Discovery

Gonzalo, the man who saved Prospero from death during his brother’s treachery, is so happy when he realizes who Prospero is and that he’s alright. He proclaims that everyone has found themselves on this doomed trip: “In one voyage / Did Claribel her husband find at Tunis; / And Ferdinand, her brother, found a wife / Where he himself was lost; Prospero, his dukedom / In a poor isle; and all of us, ourselves / When no man was his own.” Despite all of the bizarre events, everything seems to have happened the way it was supposed to, and the men have learned an important lesson from the experience.


Redemption

While other characters in Shakespearean dramas would probably get their revenge in a much bloodier manner, Prospero feels pity for Alonso, Antonio, and Sebastian, and grants them his forgiveness instead. He even grants forgiveness to the drunken sailors and Caliban for plotting to kill him, as long as they clean up his room. Here, Shakespeare seems to be pointing at the idea that no one can commit a deed so wrong that they cannot find forgiveness and redemption: even treachery is forgivable. Perhaps he would like the audience to walk away with that in their minds so that they will approach their worlds with a more peaceful demeanor - including the monarchy.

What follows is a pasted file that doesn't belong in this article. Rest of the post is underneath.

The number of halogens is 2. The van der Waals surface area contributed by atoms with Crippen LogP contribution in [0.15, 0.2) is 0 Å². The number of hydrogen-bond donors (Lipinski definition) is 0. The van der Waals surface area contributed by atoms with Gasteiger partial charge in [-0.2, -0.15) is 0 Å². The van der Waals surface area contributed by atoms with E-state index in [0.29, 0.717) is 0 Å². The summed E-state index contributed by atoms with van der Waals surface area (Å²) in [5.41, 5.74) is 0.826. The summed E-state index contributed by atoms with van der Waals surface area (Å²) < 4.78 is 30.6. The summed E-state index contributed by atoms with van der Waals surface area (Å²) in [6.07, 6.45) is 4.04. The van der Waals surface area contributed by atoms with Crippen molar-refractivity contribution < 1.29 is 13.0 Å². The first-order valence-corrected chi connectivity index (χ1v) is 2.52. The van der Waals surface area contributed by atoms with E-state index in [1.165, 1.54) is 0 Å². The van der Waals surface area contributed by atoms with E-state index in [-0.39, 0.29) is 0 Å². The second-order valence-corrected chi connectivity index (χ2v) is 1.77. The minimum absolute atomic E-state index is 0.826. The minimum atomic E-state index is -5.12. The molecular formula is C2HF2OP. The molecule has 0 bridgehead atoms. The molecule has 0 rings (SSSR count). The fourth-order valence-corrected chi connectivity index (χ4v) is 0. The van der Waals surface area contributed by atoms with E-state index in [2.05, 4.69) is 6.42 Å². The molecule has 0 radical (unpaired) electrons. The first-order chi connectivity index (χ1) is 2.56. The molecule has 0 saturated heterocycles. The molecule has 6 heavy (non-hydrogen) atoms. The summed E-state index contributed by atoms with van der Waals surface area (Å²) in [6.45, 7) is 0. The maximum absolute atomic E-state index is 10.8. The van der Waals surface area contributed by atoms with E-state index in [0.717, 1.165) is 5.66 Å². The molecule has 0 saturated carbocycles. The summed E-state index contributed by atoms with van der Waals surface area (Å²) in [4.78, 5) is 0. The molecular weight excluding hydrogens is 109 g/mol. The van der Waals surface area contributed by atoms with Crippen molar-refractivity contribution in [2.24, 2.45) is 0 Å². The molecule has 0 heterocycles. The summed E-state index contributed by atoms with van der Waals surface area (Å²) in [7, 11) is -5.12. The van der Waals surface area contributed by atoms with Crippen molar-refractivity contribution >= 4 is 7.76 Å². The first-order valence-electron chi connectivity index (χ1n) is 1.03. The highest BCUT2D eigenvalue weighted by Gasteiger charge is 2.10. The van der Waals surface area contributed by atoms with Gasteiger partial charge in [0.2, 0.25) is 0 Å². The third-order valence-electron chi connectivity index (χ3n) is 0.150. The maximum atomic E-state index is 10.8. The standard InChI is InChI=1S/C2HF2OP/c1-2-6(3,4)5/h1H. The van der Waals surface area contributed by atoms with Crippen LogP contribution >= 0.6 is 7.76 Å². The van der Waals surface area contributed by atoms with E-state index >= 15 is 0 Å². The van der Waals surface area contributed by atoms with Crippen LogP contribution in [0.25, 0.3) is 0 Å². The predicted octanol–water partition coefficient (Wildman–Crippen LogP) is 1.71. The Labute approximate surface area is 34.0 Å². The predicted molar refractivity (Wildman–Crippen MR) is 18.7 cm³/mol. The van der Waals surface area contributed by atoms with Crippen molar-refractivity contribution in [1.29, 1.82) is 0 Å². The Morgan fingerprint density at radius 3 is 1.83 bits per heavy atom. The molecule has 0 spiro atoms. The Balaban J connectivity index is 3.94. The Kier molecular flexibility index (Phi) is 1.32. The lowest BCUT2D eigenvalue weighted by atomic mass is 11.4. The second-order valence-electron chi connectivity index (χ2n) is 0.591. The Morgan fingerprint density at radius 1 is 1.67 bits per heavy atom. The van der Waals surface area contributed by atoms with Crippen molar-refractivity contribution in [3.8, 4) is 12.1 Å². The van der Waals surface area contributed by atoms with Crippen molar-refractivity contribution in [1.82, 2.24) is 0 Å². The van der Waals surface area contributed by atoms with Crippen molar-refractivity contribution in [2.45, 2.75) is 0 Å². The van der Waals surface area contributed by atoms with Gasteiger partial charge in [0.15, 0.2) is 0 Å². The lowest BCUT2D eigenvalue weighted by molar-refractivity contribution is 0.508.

The Tempest Motifs & Symbols to Look For and Discuss

The Tempest

The storm itself is a catalyst for this plan to unfold. It provides an opportunity for Prospero to catch Miranda up on his background, it allows Alonso (thinking his son was dead) to realize he needs to make amends for his deeds, and it reveals the treacherous natures of Antonio, Sebastian, and Caliban. It is a method of revenge, but it ultimately leads to the redemption of all of the characters.


Ariel and His Music

Ariel is a tool for Prospero to use to complete his work, but he also represents the ultimate freedom that Prospero hopes to have once his plan has been fully executed. He promises to grant Ariel his freedom in 2 days, as long as he remains loyal in his work until that point. Ariel is crucial to the story, manipulating characters with his music. He also warns Prospero of danger. Interestingly enough, Ariel is not bound by gender norms, which allows him to be a surprising shape-shifter. Without Ariel, Prospero’s plan would never have succeeded.


Monsters